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Article

Nancy Deihl

(b Arcueil, April 24, 1952).

French fashion designer (see figs 1 and 2). Since his début collection, Gaultier has repeatedly been called the enfant terrible of French fashion for his rejection of conventional distinctions between male and female dress, his controversial historical and global references, and an ongoing ironic evocation of the Paris of popular imagination.

Gaultier credited his early interest in fashion to the influence of his grandmother, an amateur hypnotist and fortuneteller with a colourful group of clients for whom Gaultier imagined dramatic outfits and hairstyles. His grandmother’s foundation garments were particularly important and inspired an obsession with corsets that became a recurring motif in his design career.

As a teenager, he designed fashion collections for his mother and grandmother and sent sketches to Pierre Cardin. On his 18th birthday, Gaultier was offered a job by Cardin, where he stayed for about one year. He then moved on to a short stint with the avant-garde designer Jacques Esterel (...

Article

Hermès  

M. B. Whitaker

French luxury goods and fashion house. Thierry Hermès (1801–78), a fine craftsman and artisan, opened a harness and saddle-making shop in Paris in 1837. It evolved into the House of Hermès, a world-renowned supplier of luxury leather goods, fashion apparel and accessories, fragrance, jewellery and gifts (see fig.).

Thierry Hermès’ dedication to quality, fine workmanship, and superior materials gained him a reputation as the most superb maker of harnesses in Paris. In 1879 the success of Thierry’s shop enabled his son, Emile-Charles (1835–1919), to expand the business and relocate to its present headquarters at 24, Rue du Faubourg Saint-Honoré. The house supplied riding equipment to the best stables throughout Europe, including those belonging to royalty, such as the Emperor Napoleon III and Empress Eugénie, and Tsar Nicholas II.

Adolphe and Emile-Maurice (1871–1951), grandsons of Thierry, vigorously spearheaded the diversification of Hermès products when the introduction of motor vehicles began to threaten business. Hermès expanded their offering to include luggage, handbags and sporting equipment. Until then no fancy leatherwork had been done by saddle-makers and the Hermès saddle stitch style was an instant success. Furthermore, the fittings of their leather accessories inspired the vogue for harness motifs and hardware in sportswear....

Article

Rebecca Arnold

[née Pacanins y Nino, Maria Carolina Josefina ]

(b Caracas, Jan 8, 1939).

Venezuelan fashion designer, active also in the USA (see fig.). While Herrera’s designs always contain elements of current fashion, her work is more about the cultivation of a sleek international style that is classically feminine. Her upbringing amongst the élite, leisured classes of South America encouraged her to view clothing as a visual expression of good taste and ease. Rather than following trends, her designs tend to favour clean lines, with a focus on detail.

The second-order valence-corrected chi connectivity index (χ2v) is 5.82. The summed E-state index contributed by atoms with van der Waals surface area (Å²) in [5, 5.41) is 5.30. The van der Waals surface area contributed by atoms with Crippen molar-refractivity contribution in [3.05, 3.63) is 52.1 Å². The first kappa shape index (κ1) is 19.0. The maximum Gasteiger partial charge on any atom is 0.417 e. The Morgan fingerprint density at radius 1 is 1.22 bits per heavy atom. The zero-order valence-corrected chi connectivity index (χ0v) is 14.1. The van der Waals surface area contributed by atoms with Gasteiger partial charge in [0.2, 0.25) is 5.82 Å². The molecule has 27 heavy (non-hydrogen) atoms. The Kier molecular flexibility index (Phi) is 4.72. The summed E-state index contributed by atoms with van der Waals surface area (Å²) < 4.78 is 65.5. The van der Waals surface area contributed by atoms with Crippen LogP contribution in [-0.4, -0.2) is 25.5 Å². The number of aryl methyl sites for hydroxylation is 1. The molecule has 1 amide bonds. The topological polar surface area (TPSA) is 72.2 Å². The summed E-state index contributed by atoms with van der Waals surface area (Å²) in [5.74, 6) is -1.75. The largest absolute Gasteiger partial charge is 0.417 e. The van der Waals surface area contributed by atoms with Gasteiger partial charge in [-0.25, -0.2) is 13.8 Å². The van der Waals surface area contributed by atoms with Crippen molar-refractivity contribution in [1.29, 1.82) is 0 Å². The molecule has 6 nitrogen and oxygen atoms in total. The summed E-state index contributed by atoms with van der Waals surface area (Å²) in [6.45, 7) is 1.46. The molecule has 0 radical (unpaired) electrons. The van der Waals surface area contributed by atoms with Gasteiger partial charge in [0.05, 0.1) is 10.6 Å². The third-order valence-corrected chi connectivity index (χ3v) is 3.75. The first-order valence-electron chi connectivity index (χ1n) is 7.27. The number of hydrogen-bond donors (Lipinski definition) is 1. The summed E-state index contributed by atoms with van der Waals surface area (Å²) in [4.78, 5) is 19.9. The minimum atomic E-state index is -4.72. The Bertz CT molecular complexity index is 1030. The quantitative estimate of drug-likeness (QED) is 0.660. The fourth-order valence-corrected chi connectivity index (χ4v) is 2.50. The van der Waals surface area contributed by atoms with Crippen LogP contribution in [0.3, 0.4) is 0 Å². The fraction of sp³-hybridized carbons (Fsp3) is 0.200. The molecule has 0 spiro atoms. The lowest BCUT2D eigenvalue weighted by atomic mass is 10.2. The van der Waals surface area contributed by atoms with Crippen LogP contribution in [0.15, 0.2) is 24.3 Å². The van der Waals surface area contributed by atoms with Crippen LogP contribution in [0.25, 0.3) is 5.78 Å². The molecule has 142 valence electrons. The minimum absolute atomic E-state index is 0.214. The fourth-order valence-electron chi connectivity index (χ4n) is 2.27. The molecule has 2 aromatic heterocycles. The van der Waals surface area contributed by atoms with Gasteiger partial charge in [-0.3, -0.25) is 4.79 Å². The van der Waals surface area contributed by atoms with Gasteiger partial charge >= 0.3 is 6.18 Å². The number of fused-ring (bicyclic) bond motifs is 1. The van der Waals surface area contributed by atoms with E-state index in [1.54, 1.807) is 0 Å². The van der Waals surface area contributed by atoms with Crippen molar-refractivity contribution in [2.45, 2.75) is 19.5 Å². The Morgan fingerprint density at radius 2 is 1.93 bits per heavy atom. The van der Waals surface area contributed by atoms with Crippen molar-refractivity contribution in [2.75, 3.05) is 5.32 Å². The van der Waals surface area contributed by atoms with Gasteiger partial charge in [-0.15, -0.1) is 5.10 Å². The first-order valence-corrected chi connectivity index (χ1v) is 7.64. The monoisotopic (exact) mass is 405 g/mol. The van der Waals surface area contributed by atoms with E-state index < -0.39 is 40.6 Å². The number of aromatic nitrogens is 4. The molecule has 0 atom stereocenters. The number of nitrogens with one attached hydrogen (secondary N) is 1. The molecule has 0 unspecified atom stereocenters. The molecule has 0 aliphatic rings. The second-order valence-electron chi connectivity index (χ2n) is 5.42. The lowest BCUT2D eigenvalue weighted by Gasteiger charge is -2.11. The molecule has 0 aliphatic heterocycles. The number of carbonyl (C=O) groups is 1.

Herrera was brought up in an environment where clothes were bought from Parisian couturiers, such as Cristobal Balenciaga, or made by skilled local dressmakers. In each case, craftsmanship and structure were important, combined with a desire to acknowledge wealthy women’s lifestyles within the design of each garment. Herrera therefore developed an appreciation for refined design skills and good fit early in her life, which was to prove crucial to her own evolution as a designer. Combined with this awareness of fashion’s central role in the life of wealthy women was her cosmopolitan outlook. This was nurtured by regular trips to Europe and North America, which provided inspiration through visits to galleries and museums, and gave her an understanding of the international lifestyle of many women of her class. The need of these women to be dressed stylishly and appropriately for diverse events from tennis matches to cocktail parties or office work in a city shaped Herrera’s outlook, as much as her appreciation of art and culture....

Article

Amy Widmayer

(b New York, April 9, 1963).

American fashion and accessories designer. He is often regarded as the most talented and influential American designer of his generation, due in part to his uncanny understanding of how the perception of fashion’s past and the definition of beauty and glamour change with the passage of time (see fig.). Jacobs has garnered an almost cult-like following designing clothes that mirror major moments in modern pop culture—glamorizing grunge, pairing fashion with anime and drawing inspiration from imperfect and less-than-glamorous tabloid celebrities.